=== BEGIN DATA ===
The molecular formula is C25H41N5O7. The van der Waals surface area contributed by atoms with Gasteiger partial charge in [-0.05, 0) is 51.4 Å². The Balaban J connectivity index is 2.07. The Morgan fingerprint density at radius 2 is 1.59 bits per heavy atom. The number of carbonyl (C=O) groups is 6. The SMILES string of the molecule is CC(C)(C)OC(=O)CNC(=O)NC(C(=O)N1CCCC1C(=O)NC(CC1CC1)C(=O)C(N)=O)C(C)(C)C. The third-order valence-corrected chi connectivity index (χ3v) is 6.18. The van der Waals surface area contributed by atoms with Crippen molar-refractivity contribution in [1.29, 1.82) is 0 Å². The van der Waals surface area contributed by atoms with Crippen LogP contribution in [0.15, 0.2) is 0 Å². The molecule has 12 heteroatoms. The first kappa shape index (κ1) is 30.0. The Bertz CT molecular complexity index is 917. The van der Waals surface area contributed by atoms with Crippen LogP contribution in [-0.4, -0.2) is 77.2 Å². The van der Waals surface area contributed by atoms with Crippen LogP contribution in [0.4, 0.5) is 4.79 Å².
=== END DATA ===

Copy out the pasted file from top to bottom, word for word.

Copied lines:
The molecular formula is C25H41N5O7. The van der Waals surface area contributed by atoms with Gasteiger partial charge in [-0.05, 0) is 51.4 Å². The Balaban J connectivity index is 2.07. The Morgan fingerprint density at radius 2 is 1.59 bits per heavy atom. The number of carbonyl (C=O) groups is 6. The SMILES string of the molecule is CC(C)(C)OC(=O)CNC(=O)NC(C(=O)N1CCCC1C(=O)NC(CC1CC1)C(=O)C(N)=O)C(C)(C)C. The third-order valence-corrected chi connectivity index (χ3v) is 6.18. The van der Waals surface area contributed by atoms with Crippen molar-refractivity contribution in [1.29, 1.82) is 0 Å². The van der Waals surface area contributed by atoms with Crippen LogP contribution in [0.15, 0.2) is 0 Å². The molecule has 12 heteroatoms. The first kappa shape index (κ1) is 30.0. The Bertz CT molecular complexity index is 917. The van der Waals surface area contributed by atoms with Crippen LogP contribution in [-0.4, -0.2) is 77.2 Å². The van der Waals surface area contributed by atoms with Crippen LogP contribution in [0.4, 0.5) is 4.79 Å².